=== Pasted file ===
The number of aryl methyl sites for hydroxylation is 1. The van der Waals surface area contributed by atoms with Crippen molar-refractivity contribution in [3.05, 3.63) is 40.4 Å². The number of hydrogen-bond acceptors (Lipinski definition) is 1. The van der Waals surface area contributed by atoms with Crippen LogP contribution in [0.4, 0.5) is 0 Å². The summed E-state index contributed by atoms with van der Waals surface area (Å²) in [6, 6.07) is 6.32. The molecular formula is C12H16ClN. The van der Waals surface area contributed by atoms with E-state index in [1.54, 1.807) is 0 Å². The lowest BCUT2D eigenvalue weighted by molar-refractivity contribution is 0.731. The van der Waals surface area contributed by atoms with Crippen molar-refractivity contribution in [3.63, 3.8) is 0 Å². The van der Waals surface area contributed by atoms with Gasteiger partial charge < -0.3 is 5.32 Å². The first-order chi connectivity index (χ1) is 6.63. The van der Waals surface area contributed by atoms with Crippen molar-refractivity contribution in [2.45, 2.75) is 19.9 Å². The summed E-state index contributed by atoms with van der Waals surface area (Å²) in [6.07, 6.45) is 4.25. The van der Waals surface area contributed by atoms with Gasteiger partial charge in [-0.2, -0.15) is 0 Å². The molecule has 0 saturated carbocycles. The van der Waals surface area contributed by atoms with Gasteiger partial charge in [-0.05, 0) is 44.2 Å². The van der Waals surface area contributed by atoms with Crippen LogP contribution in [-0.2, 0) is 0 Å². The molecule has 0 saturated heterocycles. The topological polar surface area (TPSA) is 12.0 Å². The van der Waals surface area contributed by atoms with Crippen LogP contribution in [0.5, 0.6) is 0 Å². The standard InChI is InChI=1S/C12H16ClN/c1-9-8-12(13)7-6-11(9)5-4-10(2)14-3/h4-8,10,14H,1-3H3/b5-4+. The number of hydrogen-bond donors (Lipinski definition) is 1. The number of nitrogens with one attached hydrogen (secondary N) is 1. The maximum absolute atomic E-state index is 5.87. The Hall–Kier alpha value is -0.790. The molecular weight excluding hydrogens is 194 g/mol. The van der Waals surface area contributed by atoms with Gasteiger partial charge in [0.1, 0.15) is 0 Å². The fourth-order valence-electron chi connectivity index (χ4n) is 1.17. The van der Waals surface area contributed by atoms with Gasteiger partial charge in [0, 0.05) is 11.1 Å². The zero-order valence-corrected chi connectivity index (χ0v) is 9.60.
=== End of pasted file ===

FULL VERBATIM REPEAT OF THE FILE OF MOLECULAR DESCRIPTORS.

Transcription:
The number of aryl methyl sites for hydroxylation is 1. The van der Waals surface area contributed by atoms with Crippen molar-refractivity contribution in [3.05, 3.63) is 40.4 Å². The number of hydrogen-bond acceptors (Lipinski definition) is 1. The van der Waals surface area contributed by atoms with Crippen LogP contribution in [0.4, 0.5) is 0 Å². The summed E-state index contributed by atoms with van der Waals surface area (Å²) in [6, 6.07) is 6.32. The molecular formula is C12H16ClN. The van der Waals surface area contributed by atoms with E-state index in [1.54, 1.807) is 0 Å². The lowest BCUT2D eigenvalue weighted by molar-refractivity contribution is 0.731. The van der Waals surface area contributed by atoms with Crippen molar-refractivity contribution in [3.63, 3.8) is 0 Å². The van der Waals surface area contributed by atoms with Gasteiger partial charge < -0.3 is 5.32 Å². The first-order chi connectivity index (χ1) is 6.63. The van der Waals surface area contributed by atoms with Crippen molar-refractivity contribution in [2.45, 2.75) is 19.9 Å². The summed E-state index contributed by atoms with van der Waals surface area (Å²) in [6.07, 6.45) is 4.25. The van der Waals surface area contributed by atoms with Gasteiger partial charge in [-0.2, -0.15) is 0 Å². The molecule has 0 saturated carbocycles. The van der Waals surface area contributed by atoms with Gasteiger partial charge in [-0.05, 0) is 44.2 Å². The van der Waals surface area contributed by atoms with Crippen LogP contribution in [-0.2, 0) is 0 Å². The molecule has 0 saturated heterocycles. The topological polar surface area (TPSA) is 12.0 Å². The van der Waals surface area contributed by atoms with Crippen LogP contribution in [0.5, 0.6) is 0 Å². The standard InChI is InChI=1S/C12H16ClN/c1-9-8-12(13)7-6-11(9)5-4-10(2)14-3/h4-8,10,14H,1-3H3/b5-4+. The number of hydrogen-bond donors (Lipinski definition) is 1. The number of nitrogens with one attached hydrogen (secondary N) is 1. The maximum absolute atomic E-state index is 5.87. The Hall–Kier alpha value is -0.790. The molecular weight excluding hydrogens is 194 g/mol. The van der Waals surface area contributed by atoms with Gasteiger partial charge in [0.1, 0.15) is 0 Å². The fourth-order valence-electron chi connectivity index (χ4n) is 1.17. The van der Waals surface area contributed by atoms with Gasteiger partial charge in [0, 0.05) is 11.1 Å². The zero-order valence-corrected chi connectivity index (χ0v) is 9.60.